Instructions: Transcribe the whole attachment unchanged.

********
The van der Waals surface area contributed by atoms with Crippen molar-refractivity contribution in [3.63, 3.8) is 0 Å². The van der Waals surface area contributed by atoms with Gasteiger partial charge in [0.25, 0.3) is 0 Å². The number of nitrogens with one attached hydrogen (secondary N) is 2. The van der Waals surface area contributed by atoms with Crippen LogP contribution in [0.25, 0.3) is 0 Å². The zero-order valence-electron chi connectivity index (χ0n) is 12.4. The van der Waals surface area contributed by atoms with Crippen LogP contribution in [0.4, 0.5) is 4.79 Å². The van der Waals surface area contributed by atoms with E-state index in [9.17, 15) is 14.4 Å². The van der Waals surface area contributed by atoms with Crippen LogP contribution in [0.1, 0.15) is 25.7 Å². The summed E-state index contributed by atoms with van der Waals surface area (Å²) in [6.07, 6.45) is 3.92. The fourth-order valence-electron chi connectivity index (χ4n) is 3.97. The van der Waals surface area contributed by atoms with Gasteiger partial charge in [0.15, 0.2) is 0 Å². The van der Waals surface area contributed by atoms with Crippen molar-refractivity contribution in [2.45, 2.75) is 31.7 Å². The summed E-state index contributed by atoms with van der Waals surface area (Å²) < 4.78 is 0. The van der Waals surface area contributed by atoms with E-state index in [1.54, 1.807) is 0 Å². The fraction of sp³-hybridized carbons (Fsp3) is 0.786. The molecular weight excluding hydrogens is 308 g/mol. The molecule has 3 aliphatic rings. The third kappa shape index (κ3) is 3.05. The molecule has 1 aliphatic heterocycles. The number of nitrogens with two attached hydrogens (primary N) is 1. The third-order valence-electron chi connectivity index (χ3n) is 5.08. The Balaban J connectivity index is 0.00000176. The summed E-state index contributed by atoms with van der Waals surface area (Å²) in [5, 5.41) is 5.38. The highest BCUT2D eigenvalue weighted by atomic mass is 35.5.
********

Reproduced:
The van der Waals surface area contributed by atoms with Crippen molar-refractivity contribution in [3.63, 3.8) is 0 Å². The van der Waals surface area contributed by atoms with Gasteiger partial charge in [0.25, 0.3) is 0 Å². The number of nitrogens with one attached hydrogen (secondary N) is 2. The van der Waals surface area contributed by atoms with Crippen LogP contribution in [0.25, 0.3) is 0 Å². The zero-order valence-electron chi connectivity index (χ0n) is 12.4. The van der Waals surface area contributed by atoms with Crippen LogP contribution in [0.4, 0.5) is 4.79 Å². The van der Waals surface area contributed by atoms with E-state index in [9.17, 15) is 14.4 Å². The van der Waals surface area contributed by atoms with Crippen LogP contribution in [0.1, 0.15) is 25.7 Å². The summed E-state index contributed by atoms with van der Waals surface area (Å²) in [6.07, 6.45) is 3.92. The fourth-order valence-electron chi connectivity index (χ4n) is 3.97. The van der Waals surface area contributed by atoms with Gasteiger partial charge in [0.15, 0.2) is 0 Å². The van der Waals surface area contributed by atoms with Crippen molar-refractivity contribution in [2.45, 2.75) is 31.7 Å². The summed E-state index contributed by atoms with van der Waals surface area (Å²) < 4.78 is 0. The van der Waals surface area contributed by atoms with E-state index in [1.54, 1.807) is 0 Å². The fraction of sp³-hybridized carbons (Fsp3) is 0.786. The molecular weight excluding hydrogens is 308 g/mol. The molecule has 3 aliphatic rings. The third kappa shape index (κ3) is 3.05. The molecule has 1 aliphatic heterocycles. The number of nitrogens with two attached hydrogens (primary N) is 1. The third-order valence-electron chi connectivity index (χ3n) is 5.08. The Balaban J connectivity index is 0.00000176. The summed E-state index contributed by atoms with van der Waals surface area (Å²) in [5, 5.41) is 5.38. The highest BCUT2D eigenvalue weighted by atomic mass is 35.5.